Vision at the Arboretum: Get eye-to-eye with a bat.


Some of nature’s most interesting eyes will alight on campus this Saturday for the third annual Vision at the Arboretum, an opportunity to learn more about your own sight through the prism of some flying peepers.viz flyer

“Studies of animal vision help us to understand our own visual system,” says Nansi Colley, a professor of visual sciences and genetics at the University of Wisconsin–Madison whose research examines fruit fly eyes in an effort to learn more vision across species. “It also helps us to understand how animals interact with their environment and how nature works.”

Presented by UW–Madison’s McPherson Eye Research Institute, Vision at the Arboretum runs from 9:30 to noon at the Arboretum Visitor Center, 1207 Seminole Highway.

Past programs have featured live animals to help explore sight in flight — through the eyes of insects like bees, moths and Colley Lab flies — and life on the prairie pitting the senses of birds of prey like hawks against those of twitchy prey animals like ground squirrels.

This weekend’s version gets dark with “Fly by Night,” starring a pair of animals notorious for their nocturnal senses: owls and bats.

Gillian Shaw, a veterinarian and fellow at UW–Madison’s Comparative Ocular Pathology Laboratory of Wisconsin, will talk about the remarkable visual systems of owls and bats.

A great horned owl gets a follow-up eye exam while recovering from cataract surgery at the UW–Madison School of Veterinary Medicine. (Photo by Jeff Miller/UW-Madison)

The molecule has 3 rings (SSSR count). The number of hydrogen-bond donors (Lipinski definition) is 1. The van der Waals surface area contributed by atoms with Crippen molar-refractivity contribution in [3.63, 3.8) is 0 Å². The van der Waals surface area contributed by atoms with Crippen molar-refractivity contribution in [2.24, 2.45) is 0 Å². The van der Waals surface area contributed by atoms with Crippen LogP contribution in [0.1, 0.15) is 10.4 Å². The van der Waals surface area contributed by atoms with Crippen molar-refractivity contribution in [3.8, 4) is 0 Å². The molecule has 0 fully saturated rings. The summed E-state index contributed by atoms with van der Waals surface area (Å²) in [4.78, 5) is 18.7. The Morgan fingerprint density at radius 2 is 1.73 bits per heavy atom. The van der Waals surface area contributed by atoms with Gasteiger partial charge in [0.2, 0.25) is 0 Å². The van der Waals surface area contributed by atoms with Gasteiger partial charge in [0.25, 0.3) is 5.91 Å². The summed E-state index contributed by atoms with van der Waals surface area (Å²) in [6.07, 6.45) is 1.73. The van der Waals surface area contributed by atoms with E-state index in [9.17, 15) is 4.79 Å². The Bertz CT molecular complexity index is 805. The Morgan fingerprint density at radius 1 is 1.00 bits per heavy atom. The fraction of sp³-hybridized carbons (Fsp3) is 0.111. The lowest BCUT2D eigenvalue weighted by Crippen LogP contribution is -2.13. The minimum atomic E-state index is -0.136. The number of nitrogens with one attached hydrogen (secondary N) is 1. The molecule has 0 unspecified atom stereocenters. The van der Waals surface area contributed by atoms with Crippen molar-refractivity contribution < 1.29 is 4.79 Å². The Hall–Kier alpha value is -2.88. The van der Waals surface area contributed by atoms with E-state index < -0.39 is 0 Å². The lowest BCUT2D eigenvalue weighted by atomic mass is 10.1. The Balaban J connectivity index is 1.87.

A great horned owl gets a follow-up eye exam while recovering from cataract surgery at the UW–Madison School of Veterinary Medicine. (Photo by Jeff Miller/UW-Madison)

Not even eye balls, per se, owl eyes are elongated and mushroom-shaped, heavily specialized for distance vision and making use of tiny amounts of light. Even still, owls also rely on their hearing, which is how bats make a living — maneuvering and “seeing” using sound.

Melissa Behr of the Wisconsin Veterinary Diagnostics Laboratory, will zero in on environmental threats, like white-nose syndrome, that threaten bat populations in Wisconsin.

Matt Reetz, executive director of the Madison Audubon Society, will talk about the sorts of owls we can see in the wild in Wisconsin.

Visitors will get up-close looks at taxidermied owl specimens and owl pellets (the undigested bones and feathers and other parts of meals regurgitated by owls).

The little brown bat, common in Wisconsin, and its kind will be front and center Saturday at the UW Arboretum. (Photo courtesy Wisconsin DNR.)

The little brown bat, common in Wisconsin, and its kind will be front and center Saturday at the UW Arboretum. (Photo courtesy Wisconsin DNR.)

And there will be bats. That’s right, live bats, accompanying their friend Jennifer Redell, a Department of Natural Resources cave and mine specialist.

Admission is $8 for adults and $5 for children ages 12 and under, and refreshments will be served after the program. Walk-ins are welcome, but to register, call 608-265-4023 or email info@vision.wisc.edu.